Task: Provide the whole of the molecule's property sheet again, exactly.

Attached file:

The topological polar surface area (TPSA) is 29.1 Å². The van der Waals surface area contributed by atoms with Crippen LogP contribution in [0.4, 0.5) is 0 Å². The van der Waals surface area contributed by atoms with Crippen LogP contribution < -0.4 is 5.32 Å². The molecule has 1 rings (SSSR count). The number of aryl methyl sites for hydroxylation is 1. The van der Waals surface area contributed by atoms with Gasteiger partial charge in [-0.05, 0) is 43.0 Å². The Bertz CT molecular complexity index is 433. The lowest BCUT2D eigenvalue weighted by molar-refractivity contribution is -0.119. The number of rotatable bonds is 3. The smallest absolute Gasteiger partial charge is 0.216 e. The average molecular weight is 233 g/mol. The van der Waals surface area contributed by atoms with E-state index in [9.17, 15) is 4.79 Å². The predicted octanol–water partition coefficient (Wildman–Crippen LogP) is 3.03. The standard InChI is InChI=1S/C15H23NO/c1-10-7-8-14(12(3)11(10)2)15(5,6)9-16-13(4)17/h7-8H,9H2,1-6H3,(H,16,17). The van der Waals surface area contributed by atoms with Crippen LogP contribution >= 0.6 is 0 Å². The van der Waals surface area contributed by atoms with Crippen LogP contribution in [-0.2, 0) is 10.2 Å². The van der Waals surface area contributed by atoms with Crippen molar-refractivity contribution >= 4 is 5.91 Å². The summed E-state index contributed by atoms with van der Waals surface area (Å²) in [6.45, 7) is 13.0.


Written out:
The topological polar surface area (TPSA) is 29.1 Å². The van der Waals surface area contributed by atoms with Crippen LogP contribution in [0.4, 0.5) is 0 Å². The van der Waals surface area contributed by atoms with Crippen LogP contribution < -0.4 is 5.32 Å². The molecule has 1 rings (SSSR count). The number of aryl methyl sites for hydroxylation is 1. The van der Waals surface area contributed by atoms with Gasteiger partial charge in [-0.05, 0) is 43.0 Å². The Bertz CT molecular complexity index is 433. The lowest BCUT2D eigenvalue weighted by molar-refractivity contribution is -0.119. The number of rotatable bonds is 3. The smallest absolute Gasteiger partial charge is 0.216 e. The average molecular weight is 233 g/mol. The van der Waals surface area contributed by atoms with E-state index in [9.17, 15) is 4.79 Å². The predicted octanol–water partition coefficient (Wildman–Crippen LogP) is 3.03. The standard InChI is InChI=1S/C15H23NO/c1-10-7-8-14(12(3)11(10)2)15(5,6)9-16-13(4)17/h7-8H,9H2,1-6H3,(H,16,17). The van der Waals surface area contributed by atoms with Crippen LogP contribution >= 0.6 is 0 Å². The van der Waals surface area contributed by atoms with Crippen LogP contribution in [-0.2, 0) is 10.2 Å². The van der Waals surface area contributed by atoms with Crippen molar-refractivity contribution >= 4 is 5.91 Å². The summed E-state index contributed by atoms with van der Waals surface area (Å²) in [6.45, 7) is 13.0.